Apple M4 Release Charting Progress Towards Sustainability Goals

By Stephen Russell

Apple M4 Release Charting Progress Towards Sustainability Goals
 
 

TechInsights’ analysis of the iPad Pro featuring Apple’s M4 processor classified the chip as “instantly putting it at the top of the computing industry for on-device AI” and that “Apple has captured the attention of the industry in a way other companies' envy.” Apple’s release announcement highlights several developments from a sustainability perspective, reiterating the aim to be ”carbon neutral across the entire manufacturing supply chain and life cycle of every product by 2030.”

We see significant progress towards Apple’s own sustainability goals with more to look forward to over the next year, particularly the promise to use recycled cobalt in batteries across Apple’s entire product range by 2025. Unlike Apple's last major product launch, which highlighted the Apple Watch Series 9 as being carbon neutral, the iPad Pro announcement does not mention carbon neutrality. This omission may indicate that Apple is facing challenges in achieving its goal of full carbon neutrality by 2030.

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Apple Market Leading in Sales. How About Sustainability?

TechInsights’ tablet market data shows Apple to have the largest global market share in terms of tablet shipments, with an estimated 35.4% of the market in Q1 2024. We predict Apple’s lead to remain and even increase by the end of 2025, although total market shipments of iPads slipped from 63.5 million units in 2022 to 52.1 million units in 2023. We expect shipments to rise again, reaching 64 million units in 2025 driven in part by the release of new models featuring the M4 processor.

In terms of carbon footprint, which are typically reported in CO2e, it is difficult to make direct comparisons between vendors. Firstly, not all manufacturers disclose a detailed life-cycle assessment (LCA) and those that do use different methodologies.

To their credit, Apple is more transparent than most. Apple claims a 37% reduction totaling 61 kg CO2e from their baseline for the new iPad Pro 13-inch model (i.e. no clean electricity used in manufacturing beyond standard availability in the grid for region of manufacture). Looking a little deeper we can see the 11-inch model with a 256 GB configuration claims 93 kg CO2e while the equivalent 4th generation model had 107 kg CO2e and 3rd generation 112 kg CO2e. The major carbon footprint savings are summarized as follows:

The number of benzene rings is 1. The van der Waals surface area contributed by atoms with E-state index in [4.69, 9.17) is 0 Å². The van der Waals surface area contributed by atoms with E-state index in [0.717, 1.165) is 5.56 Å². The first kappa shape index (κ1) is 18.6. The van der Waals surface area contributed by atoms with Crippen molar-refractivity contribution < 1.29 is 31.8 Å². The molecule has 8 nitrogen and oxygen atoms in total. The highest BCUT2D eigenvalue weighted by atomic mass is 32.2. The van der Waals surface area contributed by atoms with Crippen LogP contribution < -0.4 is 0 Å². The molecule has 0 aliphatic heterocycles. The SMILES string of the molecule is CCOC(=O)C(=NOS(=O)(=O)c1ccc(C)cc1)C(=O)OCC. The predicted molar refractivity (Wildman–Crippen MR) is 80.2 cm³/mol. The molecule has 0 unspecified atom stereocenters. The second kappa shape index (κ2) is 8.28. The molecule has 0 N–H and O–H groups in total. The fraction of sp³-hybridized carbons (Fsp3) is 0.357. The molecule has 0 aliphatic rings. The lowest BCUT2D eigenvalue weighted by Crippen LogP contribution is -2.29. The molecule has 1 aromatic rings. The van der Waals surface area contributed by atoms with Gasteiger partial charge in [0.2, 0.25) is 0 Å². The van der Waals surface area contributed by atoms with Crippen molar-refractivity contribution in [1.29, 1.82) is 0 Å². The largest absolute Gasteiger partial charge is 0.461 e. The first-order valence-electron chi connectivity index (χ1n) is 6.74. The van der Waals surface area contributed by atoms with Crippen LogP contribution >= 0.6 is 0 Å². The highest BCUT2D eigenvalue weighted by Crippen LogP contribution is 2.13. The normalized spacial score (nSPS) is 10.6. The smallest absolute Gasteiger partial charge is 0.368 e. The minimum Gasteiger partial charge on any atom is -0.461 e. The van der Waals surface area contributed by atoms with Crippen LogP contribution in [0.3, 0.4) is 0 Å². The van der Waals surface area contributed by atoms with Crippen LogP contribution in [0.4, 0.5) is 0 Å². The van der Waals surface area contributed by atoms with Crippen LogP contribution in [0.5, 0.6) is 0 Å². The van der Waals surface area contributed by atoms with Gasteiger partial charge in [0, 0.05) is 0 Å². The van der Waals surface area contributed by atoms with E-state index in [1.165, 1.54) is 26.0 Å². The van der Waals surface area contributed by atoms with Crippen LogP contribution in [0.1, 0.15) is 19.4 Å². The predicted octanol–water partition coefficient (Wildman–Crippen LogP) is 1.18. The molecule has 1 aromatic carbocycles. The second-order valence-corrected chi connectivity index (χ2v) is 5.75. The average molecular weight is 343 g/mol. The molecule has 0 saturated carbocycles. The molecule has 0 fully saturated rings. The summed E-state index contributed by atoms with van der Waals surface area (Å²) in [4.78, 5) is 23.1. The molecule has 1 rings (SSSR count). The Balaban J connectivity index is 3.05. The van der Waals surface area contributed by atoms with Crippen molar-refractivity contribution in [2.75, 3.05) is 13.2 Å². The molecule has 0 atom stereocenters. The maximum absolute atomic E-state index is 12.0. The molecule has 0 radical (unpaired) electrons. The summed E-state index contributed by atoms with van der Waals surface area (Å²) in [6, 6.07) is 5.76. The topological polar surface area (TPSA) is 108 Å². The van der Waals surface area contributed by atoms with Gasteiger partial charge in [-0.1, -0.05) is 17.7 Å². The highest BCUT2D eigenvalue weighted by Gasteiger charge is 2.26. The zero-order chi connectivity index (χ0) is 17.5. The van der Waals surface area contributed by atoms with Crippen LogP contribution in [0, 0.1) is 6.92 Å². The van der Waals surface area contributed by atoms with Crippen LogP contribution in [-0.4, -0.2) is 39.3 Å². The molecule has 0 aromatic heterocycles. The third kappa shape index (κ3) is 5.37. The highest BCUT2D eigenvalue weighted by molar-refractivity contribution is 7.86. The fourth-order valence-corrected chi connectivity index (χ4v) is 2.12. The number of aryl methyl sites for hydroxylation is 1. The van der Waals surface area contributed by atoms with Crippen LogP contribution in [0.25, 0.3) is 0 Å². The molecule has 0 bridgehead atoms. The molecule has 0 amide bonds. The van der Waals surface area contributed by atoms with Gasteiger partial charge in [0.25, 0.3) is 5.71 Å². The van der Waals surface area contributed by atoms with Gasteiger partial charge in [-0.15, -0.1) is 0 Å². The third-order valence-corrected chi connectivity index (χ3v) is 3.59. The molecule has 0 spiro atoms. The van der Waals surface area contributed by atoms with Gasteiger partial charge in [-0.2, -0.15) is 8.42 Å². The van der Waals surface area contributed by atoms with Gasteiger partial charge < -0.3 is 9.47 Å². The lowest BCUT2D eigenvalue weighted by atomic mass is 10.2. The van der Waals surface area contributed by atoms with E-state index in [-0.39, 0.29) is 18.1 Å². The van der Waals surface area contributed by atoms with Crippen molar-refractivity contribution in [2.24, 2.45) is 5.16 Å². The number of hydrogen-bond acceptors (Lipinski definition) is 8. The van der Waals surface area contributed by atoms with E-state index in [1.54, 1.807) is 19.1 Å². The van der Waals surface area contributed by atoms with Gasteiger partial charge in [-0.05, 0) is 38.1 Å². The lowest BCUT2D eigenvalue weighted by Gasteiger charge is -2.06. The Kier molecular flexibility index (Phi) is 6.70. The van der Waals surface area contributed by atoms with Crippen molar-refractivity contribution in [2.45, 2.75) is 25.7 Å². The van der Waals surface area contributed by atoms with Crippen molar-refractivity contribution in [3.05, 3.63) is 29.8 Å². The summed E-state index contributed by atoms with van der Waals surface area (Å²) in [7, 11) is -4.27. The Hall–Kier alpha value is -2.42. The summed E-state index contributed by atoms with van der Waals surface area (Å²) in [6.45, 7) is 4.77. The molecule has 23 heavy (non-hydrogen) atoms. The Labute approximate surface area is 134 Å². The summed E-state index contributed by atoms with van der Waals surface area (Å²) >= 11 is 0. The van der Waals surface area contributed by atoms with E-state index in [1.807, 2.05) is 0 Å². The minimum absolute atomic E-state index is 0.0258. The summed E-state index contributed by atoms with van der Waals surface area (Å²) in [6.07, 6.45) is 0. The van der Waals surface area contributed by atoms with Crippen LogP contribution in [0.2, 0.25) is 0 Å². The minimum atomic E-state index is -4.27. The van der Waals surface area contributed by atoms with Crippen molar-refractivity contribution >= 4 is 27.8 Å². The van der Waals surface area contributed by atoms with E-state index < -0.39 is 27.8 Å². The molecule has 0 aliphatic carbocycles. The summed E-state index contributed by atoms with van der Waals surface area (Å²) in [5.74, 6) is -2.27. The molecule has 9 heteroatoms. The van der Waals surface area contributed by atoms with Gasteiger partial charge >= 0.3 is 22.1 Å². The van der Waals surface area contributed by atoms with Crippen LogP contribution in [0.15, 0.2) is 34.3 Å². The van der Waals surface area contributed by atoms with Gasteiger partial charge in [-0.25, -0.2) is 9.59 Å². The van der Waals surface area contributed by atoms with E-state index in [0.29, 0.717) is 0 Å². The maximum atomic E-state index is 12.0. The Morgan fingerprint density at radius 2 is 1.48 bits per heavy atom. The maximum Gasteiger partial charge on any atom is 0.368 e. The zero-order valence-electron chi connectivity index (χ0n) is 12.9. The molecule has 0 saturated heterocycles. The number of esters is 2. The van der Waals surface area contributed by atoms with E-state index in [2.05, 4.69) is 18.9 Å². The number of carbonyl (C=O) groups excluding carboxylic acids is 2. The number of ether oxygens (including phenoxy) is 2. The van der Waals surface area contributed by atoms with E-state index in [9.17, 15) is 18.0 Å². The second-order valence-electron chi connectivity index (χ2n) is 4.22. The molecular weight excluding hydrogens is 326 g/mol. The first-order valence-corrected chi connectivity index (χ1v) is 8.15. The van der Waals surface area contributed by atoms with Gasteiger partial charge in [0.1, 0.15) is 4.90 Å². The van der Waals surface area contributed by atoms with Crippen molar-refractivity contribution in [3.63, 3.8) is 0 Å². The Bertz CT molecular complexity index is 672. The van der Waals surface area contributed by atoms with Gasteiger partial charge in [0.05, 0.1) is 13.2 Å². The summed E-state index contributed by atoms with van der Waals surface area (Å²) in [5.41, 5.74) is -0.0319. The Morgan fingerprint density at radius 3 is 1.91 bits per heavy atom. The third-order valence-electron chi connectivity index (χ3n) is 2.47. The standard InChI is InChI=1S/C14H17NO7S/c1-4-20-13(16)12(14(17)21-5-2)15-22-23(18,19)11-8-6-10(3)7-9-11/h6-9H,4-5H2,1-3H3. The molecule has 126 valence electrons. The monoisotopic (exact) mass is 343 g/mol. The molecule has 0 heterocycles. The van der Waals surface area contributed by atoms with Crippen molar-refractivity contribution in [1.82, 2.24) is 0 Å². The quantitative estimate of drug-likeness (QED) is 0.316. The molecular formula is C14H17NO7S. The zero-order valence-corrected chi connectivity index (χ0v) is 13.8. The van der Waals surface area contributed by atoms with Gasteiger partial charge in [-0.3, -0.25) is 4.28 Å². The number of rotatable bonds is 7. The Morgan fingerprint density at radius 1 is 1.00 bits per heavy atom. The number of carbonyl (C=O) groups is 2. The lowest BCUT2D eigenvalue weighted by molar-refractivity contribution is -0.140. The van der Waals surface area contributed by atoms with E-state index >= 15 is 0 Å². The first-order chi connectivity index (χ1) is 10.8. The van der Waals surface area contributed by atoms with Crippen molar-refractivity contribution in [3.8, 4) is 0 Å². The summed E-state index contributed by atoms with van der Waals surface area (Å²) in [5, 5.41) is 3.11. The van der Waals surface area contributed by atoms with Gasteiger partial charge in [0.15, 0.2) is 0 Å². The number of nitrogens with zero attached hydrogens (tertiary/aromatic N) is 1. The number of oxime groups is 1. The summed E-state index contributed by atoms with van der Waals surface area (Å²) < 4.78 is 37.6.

• 100% fiber-based packaging
  • 100% recycled aluminum in the enclosure
  • 100% recycled rare earth metals in all magnets
  • 100% recycled gold plating and tin soldering in “multiple” printed circuit boards (PCB)
  • All PCBs are free of mercury, brominated flame retardants and PVC

 

Apple has previously set ambitious sustainability targets such as being carbon neutral across the life cycle of all products by 2030, removing all plastic from packaging and using 100% recycled cobalt in batteries by 2025.

 

Cobalt Battery Target Approaching

Last year we discussed Apple’s aim of using recycled cobalt in their battery products, this is a commendable aim with the impact of cobalt usage being significant. In 2022 up to 70% of the world’s cobalt production found its way into batteries in either electric vehicles or consumer electronics. Cobalt production is concentrated in the Democratic Republic of Congo, which accounted for 70.3% of global production in 2022. The production of cobalt in the Democratic Republic of Congo is also associated with social and environmental issues, such as pollution, deforestation, loss of human life, and intensified warfare [1].

While cobalt is not essential for lithium-ion batteries (LIBs) it is commonly used in the cathode and adds significant benefits such as tripling the battery’s life expectancy compared to other metals such as lithium iron phosphate and lithium manganese oxide (and hence not a straightforward sustainability trade-off). We continue to observe cobalt being used in the cathodes of LIBs in the latest Apple products such as:

 

Our forthcoming battery carbon model will track the use of cobalt in consumer electronics and automotive products, we will also track the use of recycled cobalt and its impact on battery performance in our battery characterization offering.

 

The Journey Towards a Fully Carbon Neutral Product Lineup

When the latest Apple Watch Series 9 was launched and touted to be carbon neutral it certainly turned heads, drawing criticism from some for the use of carbon credits to achieve this. The carbon footprint for the Apple Watch Series 9 prior to credits was an impressive 8.1 kg CO2e. Despite making significant strides with the latest iPad Pro model, it still has over 11x the carbon footprint of the Series 9 Watch, granted for a much larger product with more carbon intense ICs.

Apple’s 2030 full carbon neutrality pledge across life cycles of all products is still more ambitious than most., The focus of on-chip AI and integration of the M4 into a tablet product rather than laptop is also notable and reinforces the idea that iPads are PC replacements as well as entertainment devices, as was Steve Jobs’ original vision. From a sustainability perspective this can be looked at positively with laptop and desktop PCs having higher carbon footprints (202 kg CO2e for 2023 14-inch MacBook Pro), although the lifetime of an iPad is unlikely to be as long.

 

References

[1] Botelho Jr AB, Stopic S, Friedrich B, Tenório JAS, Espinosa DCR. 2021. Cobalt recovery from Li-ion battery recycling: a critical review. Metals 11(12): 1999. doi: 10.3390/met11121999

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